While Shane was already adept at the core game mechanics, TRPH taught tactics. TRPH was a gaming organization that fostered an ordered competitive gaming experience. This meant practices that occurred at least twice weekly and everyone who joined had to have a willingness to have their gameplay picked apart to enable their improvement. If someone did horrible they were called out and helped to improve. This was expected from everyone who was a new member all the way up to fleet leadership. This is what allowed TRPH to become the best PvP fleet in Star Trek Online (the fleet won numerous tournaments and often beat teams 15-0). There were very few other fleets that could challenge TRPH.
Over time TRPH recruited new members and some of them decided that this competitive environment wasn’t for them. This lead to a rift forming between some members and the leadership. The situation reached a critical point in the summer of 2013 while Shane was away on vacation. The result of this was one fleet founder leaving over the dispute and the entire future of the organization was put in doubt. To rectify the situation it was determined that an administration separate from the fleet founders was needed. After managing the fleet bank for the last 6 months Shane was promoted to head of the fleet operations becoming de-facto fleet leader.
This continued for roughly 6 months. Over the span of this time the amount of people participating in the game’s PvP community slowly diminished. Also, Shane found himself performing more administrative tasks than actually participating in the game. At the end of February 2014 Shane resigned from the leadership team and moved Star Trek Online back to the casual gaming stack. Shane continues to play Star Trek Online today in a casual way focusing on PvE gameplay and maximizing his various starship’s performance.
Moving forward into 2015 after many close collaborations with Clan Quest, Shane decided it was time to finally join Clan Quest. Shane joined Clan Quest on May 13, 2015. Shane’s early months in Clan Quest focused around helping the ETU plan and host events as well as bringing many favourite RSBANDB events to Clan Quest. After the July 2014 Honour Council election naming Seb as Head of Honour Council Shane was appointed as the third Honour Councillor. On May 15, 2017 Shane was promoted to Low Council (now known as Guild Council).
While maintaining the position of Honour Councillor and Low Councillor Shane became increasingly involved with the Offsite Revamp Project. The Offsite Revamp project involved moving Clan Quest to a new and faster web server, designing a new forum theme, and later, implementing the Clan Wiki. During this project Shane consulted heavily with Cireon, Earth, and the Content Editors to determine the requirements for the project and how in general, the new website was to look. On June 18, 2017 the new forum theme was revealed while the wiki was implemented on September 1, 2017. The wiki theme them arrived on February 12, 2018 marking the official transition to the Clan Quest Wiki for content creation. On March 1, 2018 the wiki and its intent was announced officially in the Questaholic magazine.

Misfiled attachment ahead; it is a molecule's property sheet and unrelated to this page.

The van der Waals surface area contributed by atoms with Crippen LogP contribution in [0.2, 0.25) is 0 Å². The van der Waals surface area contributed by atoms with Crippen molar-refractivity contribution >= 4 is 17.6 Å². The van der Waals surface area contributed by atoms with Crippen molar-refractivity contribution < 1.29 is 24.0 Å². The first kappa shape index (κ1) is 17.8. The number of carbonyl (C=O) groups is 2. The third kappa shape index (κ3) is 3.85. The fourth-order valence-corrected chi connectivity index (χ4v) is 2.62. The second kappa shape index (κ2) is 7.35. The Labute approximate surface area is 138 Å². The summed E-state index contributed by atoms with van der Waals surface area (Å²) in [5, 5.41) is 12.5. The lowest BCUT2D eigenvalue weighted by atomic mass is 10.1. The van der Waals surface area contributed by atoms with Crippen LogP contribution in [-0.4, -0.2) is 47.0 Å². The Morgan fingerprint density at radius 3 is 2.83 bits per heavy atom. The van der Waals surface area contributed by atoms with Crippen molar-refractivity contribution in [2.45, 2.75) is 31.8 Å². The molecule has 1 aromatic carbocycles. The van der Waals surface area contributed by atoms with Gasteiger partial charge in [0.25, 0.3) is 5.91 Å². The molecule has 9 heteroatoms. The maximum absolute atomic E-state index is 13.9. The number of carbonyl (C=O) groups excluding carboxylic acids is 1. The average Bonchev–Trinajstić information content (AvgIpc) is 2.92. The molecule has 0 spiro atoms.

With the approval of the new Clan Quest Constitution on March 12, 2018 being imminent Shane was promoted to Clan Council (formerly High Council) on March 11, 2018. As with Clan Quest tradition Shane was promoted in an obscure manner. Shane was told by Earth that he had some potions for him on RuneScape and in return Shane was to provide Magic logs for Earth to train the Firemaking skill. Upon finding Earth, Shane also discovered Sirapyro waiting with him upstairs in Lletya and the promotion ceremony began.
Today Shane continues to work on advancing the Clan Quest wiki and website. Meanwhile his interest in RuneScape and Star Trek Online remains strong among other things. RSBANDBUpdate! is progressing and continues to publish new episodes every weekend.
As Shane said in his message to Clan Questers after his promotion to Guild Council he said, “I can honestly say that my time here at Clan Quest has been and continues to be one of the highlights of my gaming life. I am very proud of our organization here and the people that inhabit it. You are all great and make Clan Quest what it is today and what it will be in the future.” If you ever want to chat feel free to send Shane a private message!
Members of Clan Quest